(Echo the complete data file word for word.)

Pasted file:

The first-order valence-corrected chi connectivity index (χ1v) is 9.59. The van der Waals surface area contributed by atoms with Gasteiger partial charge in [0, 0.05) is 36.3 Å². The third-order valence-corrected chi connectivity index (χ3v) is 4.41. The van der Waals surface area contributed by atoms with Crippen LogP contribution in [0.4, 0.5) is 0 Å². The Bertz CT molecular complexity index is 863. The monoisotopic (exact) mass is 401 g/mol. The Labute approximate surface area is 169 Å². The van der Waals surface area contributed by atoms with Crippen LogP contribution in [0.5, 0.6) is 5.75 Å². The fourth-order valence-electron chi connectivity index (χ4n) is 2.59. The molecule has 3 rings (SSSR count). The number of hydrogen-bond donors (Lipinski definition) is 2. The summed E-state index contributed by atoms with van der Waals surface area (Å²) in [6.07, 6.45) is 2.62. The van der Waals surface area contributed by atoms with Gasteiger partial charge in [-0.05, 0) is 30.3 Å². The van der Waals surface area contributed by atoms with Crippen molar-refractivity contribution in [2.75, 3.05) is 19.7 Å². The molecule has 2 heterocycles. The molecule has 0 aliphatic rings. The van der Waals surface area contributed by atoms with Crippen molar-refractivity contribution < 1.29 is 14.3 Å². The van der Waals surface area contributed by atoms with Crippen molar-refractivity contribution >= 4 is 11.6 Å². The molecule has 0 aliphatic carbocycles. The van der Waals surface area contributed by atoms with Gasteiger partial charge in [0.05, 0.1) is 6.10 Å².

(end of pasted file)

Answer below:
The first-order valence-corrected chi connectivity index (χ1v) is 9.59. The van der Waals surface area contributed by atoms with Gasteiger partial charge in [0, 0.05) is 36.3 Å². The third-order valence-corrected chi connectivity index (χ3v) is 4.41. The van der Waals surface area contributed by atoms with Crippen LogP contribution in [0.4, 0.5) is 0 Å². The Bertz CT molecular complexity index is 863. The monoisotopic (exact) mass is 401 g/mol. The Labute approximate surface area is 169 Å². The van der Waals surface area contributed by atoms with Crippen LogP contribution in [0.5, 0.6) is 5.75 Å². The fourth-order valence-electron chi connectivity index (χ4n) is 2.59. The molecule has 3 rings (SSSR count). The number of hydrogen-bond donors (Lipinski definition) is 2. The summed E-state index contributed by atoms with van der Waals surface area (Å²) in [6.07, 6.45) is 2.62. The van der Waals surface area contributed by atoms with Gasteiger partial charge in [-0.05, 0) is 30.3 Å². The van der Waals surface area contributed by atoms with Crippen molar-refractivity contribution in [2.75, 3.05) is 19.7 Å². The molecule has 2 heterocycles. The molecule has 0 aliphatic rings. The van der Waals surface area contributed by atoms with Crippen molar-refractivity contribution < 1.29 is 14.3 Å². The van der Waals surface area contributed by atoms with Crippen molar-refractivity contribution >= 4 is 11.6 Å². The molecule has 0 aliphatic carbocycles. The van der Waals surface area contributed by atoms with Gasteiger partial charge in [0.05, 0.1) is 6.10 Å².